On to other things, by which I mean chips. I have eaten chips (fries to you across the pond) twice this week, both times in the company of neighbours. We are becoming Chip Eaters. I don’t think I could manage any more for a while, but there is something very satisfying about eating chips out of paper sitting outside in the garden. Mark seemed to enjoy it particularly. He remarked several times that it was an age since he’d had chips. He asked where I had bought them. That tickled Celia as the chip shop is right beside the bus stop and Mark takes the bus regularly. Surely he must have noticed it?
A further chip related conversation with B&J, also part of the chip eating group, ended with a vague plan to get chips from the chippy near Camberwell New road, and bring them back in insulated bags. Some may even have fish with their chips. Cynthia had seen us from her windows and seemed positive about chips too. Continue reading
Last night we had a social gathering in the garden here. By we, I mean B&J, H&J, Celia and Charlie. Hartley and Romeo naturally assumed they were invited too, and a young fox gatecrashed, at one point running off with a bag I had used to bring the olives etc outside, and my iPhone fell to the floor.
We had chips. Not the cats, and not the fox either. Chips in the garden are somehow wonderful. And they work very well instead of nibbles. Celia has investigated a newish chip shop we noticed during lockdown and gives it a good report. I shall find out if they deliver. If we are allowed to socialise this Christmas in each others’ homes I think it will be drinks and chips in at least two of them.
The young fox was very sweet, watching us with hopeful, curious eyes, close to us but far enough away for his safety. He’s not tame, which is just as well. He decided to approach Hartley and got a hiss for his pains. I think he’s the one I saw the other night waiting for the cats to finish eating so that he could have any leftovers.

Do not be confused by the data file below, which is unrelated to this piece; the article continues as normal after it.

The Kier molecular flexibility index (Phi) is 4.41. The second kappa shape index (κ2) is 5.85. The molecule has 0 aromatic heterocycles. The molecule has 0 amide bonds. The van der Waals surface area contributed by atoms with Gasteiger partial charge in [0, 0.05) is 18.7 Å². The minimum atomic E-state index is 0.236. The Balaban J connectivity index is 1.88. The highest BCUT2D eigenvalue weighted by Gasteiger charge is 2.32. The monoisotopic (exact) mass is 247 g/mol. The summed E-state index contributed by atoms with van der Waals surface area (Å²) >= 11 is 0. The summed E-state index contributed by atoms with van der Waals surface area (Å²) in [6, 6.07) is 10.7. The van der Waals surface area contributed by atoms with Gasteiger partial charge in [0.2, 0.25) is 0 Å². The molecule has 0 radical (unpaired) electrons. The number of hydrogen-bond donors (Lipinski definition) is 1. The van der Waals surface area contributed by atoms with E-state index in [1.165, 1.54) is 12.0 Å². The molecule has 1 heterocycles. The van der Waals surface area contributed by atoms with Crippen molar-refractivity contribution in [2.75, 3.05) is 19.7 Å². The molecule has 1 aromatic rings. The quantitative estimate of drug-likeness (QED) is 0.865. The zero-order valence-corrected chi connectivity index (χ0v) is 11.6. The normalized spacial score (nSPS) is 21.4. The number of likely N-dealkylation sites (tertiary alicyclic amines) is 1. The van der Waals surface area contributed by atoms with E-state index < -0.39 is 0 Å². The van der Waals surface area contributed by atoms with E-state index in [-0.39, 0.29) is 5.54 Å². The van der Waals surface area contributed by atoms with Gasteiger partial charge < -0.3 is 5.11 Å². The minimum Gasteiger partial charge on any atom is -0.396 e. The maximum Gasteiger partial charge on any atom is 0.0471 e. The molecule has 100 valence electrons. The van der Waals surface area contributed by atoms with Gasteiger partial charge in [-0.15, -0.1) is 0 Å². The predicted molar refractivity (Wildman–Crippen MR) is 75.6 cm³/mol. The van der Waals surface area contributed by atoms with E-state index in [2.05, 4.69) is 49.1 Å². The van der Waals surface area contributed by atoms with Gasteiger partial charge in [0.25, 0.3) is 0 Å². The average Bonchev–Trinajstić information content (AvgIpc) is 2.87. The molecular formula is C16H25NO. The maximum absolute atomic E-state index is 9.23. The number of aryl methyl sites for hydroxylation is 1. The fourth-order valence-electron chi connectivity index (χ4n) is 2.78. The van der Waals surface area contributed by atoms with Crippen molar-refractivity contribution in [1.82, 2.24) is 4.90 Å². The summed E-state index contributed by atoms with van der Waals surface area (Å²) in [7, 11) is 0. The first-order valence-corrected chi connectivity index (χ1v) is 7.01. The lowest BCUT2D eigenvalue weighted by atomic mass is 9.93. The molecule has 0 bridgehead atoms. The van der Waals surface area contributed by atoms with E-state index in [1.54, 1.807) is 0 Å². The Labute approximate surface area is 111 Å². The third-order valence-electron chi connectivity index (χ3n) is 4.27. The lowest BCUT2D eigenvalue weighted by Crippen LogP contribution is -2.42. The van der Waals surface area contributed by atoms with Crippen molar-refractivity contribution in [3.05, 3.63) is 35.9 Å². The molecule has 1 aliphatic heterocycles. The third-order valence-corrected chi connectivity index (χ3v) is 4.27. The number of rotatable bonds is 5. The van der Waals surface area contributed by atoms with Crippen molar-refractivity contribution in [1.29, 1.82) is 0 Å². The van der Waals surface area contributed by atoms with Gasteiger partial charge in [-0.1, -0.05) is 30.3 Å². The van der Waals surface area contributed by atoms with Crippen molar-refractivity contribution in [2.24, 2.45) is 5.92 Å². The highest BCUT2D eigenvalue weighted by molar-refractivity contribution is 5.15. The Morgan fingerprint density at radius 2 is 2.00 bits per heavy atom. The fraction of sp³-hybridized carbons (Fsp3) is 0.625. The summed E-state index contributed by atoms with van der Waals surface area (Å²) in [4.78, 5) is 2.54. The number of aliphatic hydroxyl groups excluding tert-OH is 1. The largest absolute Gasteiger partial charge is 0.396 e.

This afternoon I went for a walk on my own. Celia had been swimming and that was enough exercise for her. I ended up in Ruskin Park and the streets to the west of it. It reminded me of lockdown, as this was a favourite destination when the highlight of each day was our permitted walk. The park is at Denmark Hill and the views across to the City and Westminster are great. Local residents stand at the top of the hill, south of the park to watch the fireworks on New Year’s Eve.
Looking towards Westminster
Looking towards the City
On one of the trees beside the pond I found this notice. There didn’t seem to be any others. It’s probably true, but I was a bit puzzled by it.
I love the streets to the west of Ruskin Park. This afternoon they were very quiet which enhanced the lockdown feeling. We are used to seeing fake flowers decorating shops and restaurants. It’s become something of a tend the last year or so. But this is the first time I have seen a private house given the same treatment.
What a splendid place Walton-on-the-Naze is to spend time on a fine day outside the high season. The train conductor on the second train thought it should be fine for me to come home later so I am hoping that confidence is borne out when someone comes to check the tickets.
There’s not a lot doing by the station at Thorpe-le-Soken and I didn’t have enough time to explore, but there was evidence of decayed grandeur and Google informed me that Eduardo Paolozzi lived there. Google also informed me that beautiful properties for the price of my London flat are available.
Having spilt my snack down my front, I followed up by dropping avocado onto my jumper. Fortunately the sun was shining brightly when I reached WotN so I stuffed said jumper in my bag and presented a clean shirt to the world.
Out of the station and a walk beside a sparkling sea. I’m guessing most of the people I saw walking their dogs, or pushing young children in pushchairs are locals. The schools are back, many of the ice cream sellers and chip shops seemed to have shut up, maybe to allow staff to go on their own holidays. Continue reading